"Hey, I found this cool command off the internet that helps me out a ton. I think that it would benefit everyone in our group."
"That's great! What's it called?"
"It is a lisp routine and all I have to do is type is 'IL' in the command line. It allows me to select objects and it will isolate everything that is on the same layer as that object."
"hmm, did you know that we have commands in AutoCAD that do that already?"
"No, but I really like this one. Do you think that you could put this into our standard custom commands?"
Multiple Choice Question
- As a CADD Manager how would you deal with this situation?
- Allow the user to use this lisp routine even though there is already a command in AutoCAD that does this function.
- Tell him to stay off the internet, that he is such an idiot for not know that this already existed in AutoCAD, and leave the smart stuff to you. Then create a reactor that closes AutoCAD every time he uses that lisp routine he found.
- Remove AutoCAD from his computer and tell him to use MS Paint.
- Encourage him to use the AutoCAD command.
- Scream really load until he leaves your area, then get back looking at the odds for this week’s badminton championship.
Implementing Custom Commands is no easy task no matter how large your user group is. There are many factors to deal with - e.g. the command input methodology, training, maintenance, so and so forth.
The most important aspect of determining the implementation of a custom command is whether or not the custom command is necessary. AutoCAD already has 388 documented commands, 6 command modifiers, and 427 system variables to work with. That doesn't include the 110 express tool commands. That is a ton of stuff for anyone to remember. That is also a ton of stuff to have under your tool belt before any custom commands enter the picture. So, make sure that this statement is clear to anyone in your user group - "The CADD department will not create any custom command that duplicates an already existing AutoCAD command."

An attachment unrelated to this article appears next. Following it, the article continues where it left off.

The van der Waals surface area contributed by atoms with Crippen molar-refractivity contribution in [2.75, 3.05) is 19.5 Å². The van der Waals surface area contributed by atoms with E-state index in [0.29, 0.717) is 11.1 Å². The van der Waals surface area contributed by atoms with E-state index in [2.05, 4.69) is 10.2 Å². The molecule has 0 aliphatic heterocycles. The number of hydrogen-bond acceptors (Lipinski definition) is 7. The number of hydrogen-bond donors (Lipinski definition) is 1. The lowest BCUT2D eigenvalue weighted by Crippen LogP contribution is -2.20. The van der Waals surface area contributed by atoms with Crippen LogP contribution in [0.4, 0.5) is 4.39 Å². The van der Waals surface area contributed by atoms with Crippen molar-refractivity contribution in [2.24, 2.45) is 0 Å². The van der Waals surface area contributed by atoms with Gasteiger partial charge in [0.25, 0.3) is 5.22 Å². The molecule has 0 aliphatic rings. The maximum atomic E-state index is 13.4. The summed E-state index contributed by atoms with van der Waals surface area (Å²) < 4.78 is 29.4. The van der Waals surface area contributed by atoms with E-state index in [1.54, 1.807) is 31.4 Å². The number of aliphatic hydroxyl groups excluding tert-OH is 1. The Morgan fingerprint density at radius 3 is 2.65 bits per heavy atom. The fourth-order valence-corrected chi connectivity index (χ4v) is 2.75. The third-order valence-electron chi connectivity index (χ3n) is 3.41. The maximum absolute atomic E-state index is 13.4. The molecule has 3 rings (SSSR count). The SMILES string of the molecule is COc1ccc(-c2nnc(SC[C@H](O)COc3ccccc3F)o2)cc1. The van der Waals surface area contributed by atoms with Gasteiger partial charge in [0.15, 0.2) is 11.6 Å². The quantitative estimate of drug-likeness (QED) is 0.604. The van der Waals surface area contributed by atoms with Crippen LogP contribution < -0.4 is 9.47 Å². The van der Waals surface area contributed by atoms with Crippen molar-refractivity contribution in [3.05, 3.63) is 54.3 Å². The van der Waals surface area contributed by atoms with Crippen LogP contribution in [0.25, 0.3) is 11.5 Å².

Now, lets face it, even with all of those commands, there is always a need for customization. Any user of AutoCAD knows that the program is trying to reach a ton of different markets and so they really leave most of thier commands vague enough for any market to use. Enter the custom command. Custom Commands come in all different forms. You have menu macros, diesel commands, visual LISP, VBA macros, ARX commands, just to name a few. This post is not a teaching guide on how to write in these different languages. This post describes the best way I have found to implement a custom command once it has been created in these different languages.
Once you have determined that a custom command is better suited than any of the standard AutoCAD commands, you need to determine the best way to present it to the user. I am talking about the 4 different ways of using any command - command line, toolbar button, menu pull-down, or tool palette. If you have a group of 2 which includes yourself, you may not need to present the command in more than one of these ways. But if your user group is expansive, you may save yourself and others a ton of a time by making a command available in atleast 3 of the 4 ways to present a command. Next section is how you present it in all of these forms.
I know that there is multiple ways to create a custom command to use in the command line, but I am just going to cover how to do it using lisp. I use this to implement existing Lisp routines, VBA macros, and ARX commands.
Here is an example of how to create a custom command for use in the command line.
(defun C:yourcomm1 ()
VBA – dvbfile.dvb!yourcommand
(setvar "cmdecho" 0)
(defun C:yourcomm2 ()
ARX – yourcommand.arx
(setvar "cmdecho" 0)
(defun C:yourcomm3 ()
(setvar "cmdecho" 0)
There is two items worth noting above. First is a really big pet-peeve of mine that I see all of the time. Name your lisp routines more with a name more than 4 characters in length. Don't try to bypass the pgp file and name your routine with one or two letters. Just don't do it. The other is that all custom files are soft-coded. This means that all .lsp, .dvb, and .arx files that you call like this must be located in AutoCAD’s file support search path. You can alternatively add the exact file location to the file name in any of these commands. Once you do that it is just a matter of creating a menu file and a tool palette file using those commands.
Here are a few examples of how to add your custom command to the menu file once it is created.
Toolbar Items -
ID_yourcomm1 [_Button("Yourcomm1", "yourcomm1.bmp", "ICON_16_BLANK")]^C^Cyourcomm1;
ID_yourcomm2 [_Button("Yourcomm2", "yourcomm2.bmp", "ICON_16_BLANK")]^C^Cyourcomm2;
ID_yourcomm3 [_Button("Yourcomm3", "yourcomm3.bmp", "ICON_16_BLANK")]^C^Cyourcomm3;
And as of the 2004 (with the tool palette extension) you can also put custom commands into the tool palette.
Tool Palettes (in 2005)
- Copy an existing Tool like Chamfer, or Fillet.
- Right click on the tool and click on properties.
- Change all the necessary information as indicated below.
So that is how you create the custom command using lisp. I would love to talk about training and maintenance, but this is already getting long so you will just have to wait until I got more time.
Until next time, cheers.